I don't understand why everyone is in shock about the news that Borders went bankrupt. I knew they were screwed the last time I set foot on one of their stores more than a couple of years ago:
I was in a mall with Ivette killing time between appointments, and I had my Kindle. We were browsing the new arrivals section and noticed that one of my favorite authors had a new book out. I immediately opened the Kindle, downloaded the free preview for the book and left the store for the Starbucks elsewhere in the mall. Borders lost the sale, Starbucks at least sold two drinks out of this one.
Now I wouldn't even need to have the Kindle, I could just open the Kindle app from my phone and do the exact same thing. How the hell can brick and mortar compete against a digital product that is a 1:1 equivalent? I am not talking about art books, or relics/collectables/etc, I am talking about mass produced hardcovers and paperbacks that have zero physical value unless for example the author signs the item. And magazines are now headed in the same direction, now that tablets are starting to become mainstream and Barnes & Noble turned their Nook e-book reader into a tablet.
The funny thing here, for me, is that while I made the jump to e-books years ago, I still can't stand magazines in PDF format. It is as if there is a perception that the magazine has to be a certain size and the pages have to be glossy. I even went and took advantage of a crazy Amazon magazine subscription sale and got my first ever subscription to the National Geographic and what I am sure is the first time in 19 years that I subscribe to Road & Track (Peter Egan, the Lotus Seven and frames bent like a banana, if these things make sense to you then you are an old time Road & Track reader) .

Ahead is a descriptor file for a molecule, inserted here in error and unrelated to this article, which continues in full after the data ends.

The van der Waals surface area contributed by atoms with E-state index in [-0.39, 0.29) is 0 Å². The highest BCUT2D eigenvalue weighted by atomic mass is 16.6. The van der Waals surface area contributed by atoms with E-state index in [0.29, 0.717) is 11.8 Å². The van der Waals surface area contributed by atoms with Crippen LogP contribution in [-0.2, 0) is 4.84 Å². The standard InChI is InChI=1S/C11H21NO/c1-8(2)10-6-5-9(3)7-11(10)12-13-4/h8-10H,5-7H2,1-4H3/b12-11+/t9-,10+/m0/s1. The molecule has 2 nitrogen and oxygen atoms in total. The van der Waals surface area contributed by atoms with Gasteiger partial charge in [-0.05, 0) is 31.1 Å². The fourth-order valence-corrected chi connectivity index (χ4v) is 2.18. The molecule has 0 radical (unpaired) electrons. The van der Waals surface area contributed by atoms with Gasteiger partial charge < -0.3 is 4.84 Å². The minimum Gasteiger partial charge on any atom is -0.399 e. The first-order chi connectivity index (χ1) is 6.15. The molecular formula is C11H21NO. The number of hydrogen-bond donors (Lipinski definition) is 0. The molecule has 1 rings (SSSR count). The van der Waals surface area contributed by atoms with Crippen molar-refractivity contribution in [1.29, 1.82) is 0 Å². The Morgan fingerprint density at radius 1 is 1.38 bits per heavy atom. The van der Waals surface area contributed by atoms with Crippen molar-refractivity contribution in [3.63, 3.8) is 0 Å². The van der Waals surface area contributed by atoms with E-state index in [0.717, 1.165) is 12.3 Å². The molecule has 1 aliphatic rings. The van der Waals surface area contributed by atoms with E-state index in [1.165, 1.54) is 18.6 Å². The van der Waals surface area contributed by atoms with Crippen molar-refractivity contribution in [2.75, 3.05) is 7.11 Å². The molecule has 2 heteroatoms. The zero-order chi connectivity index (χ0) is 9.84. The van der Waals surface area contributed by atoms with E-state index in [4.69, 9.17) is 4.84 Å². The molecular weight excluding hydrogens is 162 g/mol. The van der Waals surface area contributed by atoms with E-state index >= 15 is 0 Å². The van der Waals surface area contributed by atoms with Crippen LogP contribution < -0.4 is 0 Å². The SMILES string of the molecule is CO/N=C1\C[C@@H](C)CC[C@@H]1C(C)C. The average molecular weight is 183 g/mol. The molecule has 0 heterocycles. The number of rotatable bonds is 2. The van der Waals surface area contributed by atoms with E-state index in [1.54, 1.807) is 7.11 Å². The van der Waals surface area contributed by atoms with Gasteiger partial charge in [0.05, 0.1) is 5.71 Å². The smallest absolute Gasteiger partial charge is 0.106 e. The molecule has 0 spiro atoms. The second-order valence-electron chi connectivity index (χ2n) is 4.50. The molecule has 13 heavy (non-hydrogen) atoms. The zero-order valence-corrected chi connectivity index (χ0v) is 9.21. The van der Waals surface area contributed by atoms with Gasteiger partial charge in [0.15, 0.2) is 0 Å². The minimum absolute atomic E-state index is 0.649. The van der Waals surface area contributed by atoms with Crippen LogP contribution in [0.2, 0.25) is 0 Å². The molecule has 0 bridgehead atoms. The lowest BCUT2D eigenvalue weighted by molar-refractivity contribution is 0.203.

I don't even know if I am going to miss Borders. I have had a Barnes & Noble less than two miles from the house for 14 years, not that I like it any better. The closest Borders is (was?) at least 7 miles (sorry, 20 minutes, here in North Virginia we measure distance in time, not in miles) away, and most of the times I ended up there was to kill time before a movie. The only thing that particular Borders had was space, including a really nice cafe area where you could park a laptop and write in peace, the Barnes & Noble here has a tiny Starbucks, just a few tables and too many douchebags that see it as a place to be seen instead of a place to drink coffee and read.